I feel like I should mention that the ferrule connection issues experienced by quite a few Comrades over the last few Volumes seem to have been solved now — at least so far as I can tell from the dozen I have.

Those of us who wanted a point guard to match the Mars Pencil are in luck, as Blackwing has produced a Road Gray matching protector — included free with subscribers’ boxes. (Best extra yet?) In place of the usual “B” logo on the end, this protector sports Robinson’s 42. Swoon.

Blackwing has always been very good at packaging, and I love that the last few releases have had matching (recyclable) packing materials. In deep blue, this release is no exception.

Also included in this season’s subscriber box: stickers! Seen below, these are getting stuck on something quick.

My only real issue is the core. Putting the “balanced” core into a white pencil would seem to invite the charge that they just painted a Blackwing Pearl. I notice that they have been careful not to put the MMX core into the black limited editions they have put out. On the other hand, it’s technically the Balanced core’s turn at bat. So maybe I’m just saying this because it’s my least favorite Blackwing core (though your least favorite Blackwing core is still a great core, no?).

This is a great pencil — both aesthetically (it’s understated without being boring) and theme-wise (it’s no surprise that we’re happy to see Blackwing move past their monochromatic first year of releases). I’m leaving my dozen, open, around my home, daring anyone to snatch one — so I can buy another box.

Shills?

Just last week, someone called this site a “shill” blog on a certain platform. I’m not sure why writing about things we like makes us shills. We could write a lot about what we don’t like, but I’d get bored doing that here. I’m negative enough in real life! Is there a sense that this blog’s opinions are paid for or less-than-honest because we don’t generally post negative reviews? (Yes, we’re really asking — use a fake name if you want.)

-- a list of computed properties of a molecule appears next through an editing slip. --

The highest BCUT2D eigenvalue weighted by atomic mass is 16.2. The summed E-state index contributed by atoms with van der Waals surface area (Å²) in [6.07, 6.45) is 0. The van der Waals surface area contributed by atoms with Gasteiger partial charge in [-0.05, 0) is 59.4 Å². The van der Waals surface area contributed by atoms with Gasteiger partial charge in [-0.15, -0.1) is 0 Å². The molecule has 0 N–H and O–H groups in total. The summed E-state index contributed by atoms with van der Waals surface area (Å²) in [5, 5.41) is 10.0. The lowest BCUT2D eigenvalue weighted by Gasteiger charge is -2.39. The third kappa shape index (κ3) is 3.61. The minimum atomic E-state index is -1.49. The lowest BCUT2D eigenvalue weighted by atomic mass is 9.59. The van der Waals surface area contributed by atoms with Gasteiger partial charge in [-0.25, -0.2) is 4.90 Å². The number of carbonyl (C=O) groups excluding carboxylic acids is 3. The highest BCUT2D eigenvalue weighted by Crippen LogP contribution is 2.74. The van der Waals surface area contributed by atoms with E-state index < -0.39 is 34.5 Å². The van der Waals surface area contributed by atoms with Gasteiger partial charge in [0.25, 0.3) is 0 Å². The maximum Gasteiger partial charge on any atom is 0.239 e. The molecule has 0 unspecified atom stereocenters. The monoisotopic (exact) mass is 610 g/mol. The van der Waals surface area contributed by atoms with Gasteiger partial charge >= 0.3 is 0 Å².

Edit: Thank you so much for the kind words! If folks have some…critical things to say, we’d like to hear that too!

Harvard Natural History Pencil-esque.

The Harvard Museum of Natural History is one of my favorite places to visit in Massachusetts. Its old school charm is wonderful, set against today’s high-tech museum-going experiences.

Aside from the famous glass flowers and kid friendly paleontological exhibits, they have a great selection of gems and minerals. Of course they have graphite!

It is definitely worth a visit if you find yourself in Cambridge. It’s also not far from Bob Slate. Just saying.

Write 4th of July.

One of my favorite things about Write Notepads & Co is that they can just drop a small batch of limited editions when inspiration strikes, since everything is actually made by them, in house, in Baltimore. This is not to minimize the work that goes into bringing these editions out. The last “just because” edition was the Keats, and it was a thing of beauty. This edition is no less well-planned or well-executed. I love it.

The latest is the 4th of July edition, dedicated to that day in 1776, when we, ahem, told George that we did not wish to play with him anymore. Or, if you will, when we flipped the British the bird. Being from Baltimore, where we fought off the British at Fort McHenry, feelings run a little…strong. (I’ve become an Anglophile as I hit middle age, and not just for the tea and the good TV, but I don’t advertise this around town.)

From Write:

For this pocket notebook edition, we reprint parts of the 1823 facsimile of the engrossed copy of the Declaration of Independence on three notebooks. Each book was then hand sewn with red thread and trimmed and collated by us. Therefore, each book is identical yet slightly different in its unique way 鈥 a kind of perfect imperfection.An interesting fact to note: The second printer commissioned by Congress in 1777, was Mary Katherine Goddard, a publisher and postmaster in Baltimore, MD. Her reprints called the Goddard Broadside was the first to include the names of the signatories. 

What’s really different this time around is the sewn binding. These are put together by hand right here in Charm City, in red thread. The result is gorgeous notebooks, with lovely belly-bands to boot.

Jon and Chris and Co. kept this run to a small 243 packs, and they went fast. Make sure you’re on Write’s mailing list for the next surprise edition. And, remember, their summer release is yet to come. (More images below, with matching Blackwings (Volumes 73 and 16.2 and the TWA collaboration).

[Disclaimer: While I bought these books with my own money (and they were even delayed because they fell out of Chris鈥檚 car on the way to the PO), I have been writing for Write鈥檚 blog and am, in some small capacity, on their payroll. This does not influence my reviews; I鈥檓 not sure that Chris and Jon read this blog. But I thought I鈥檇 put it out there. (See my first two pieces here and here.)]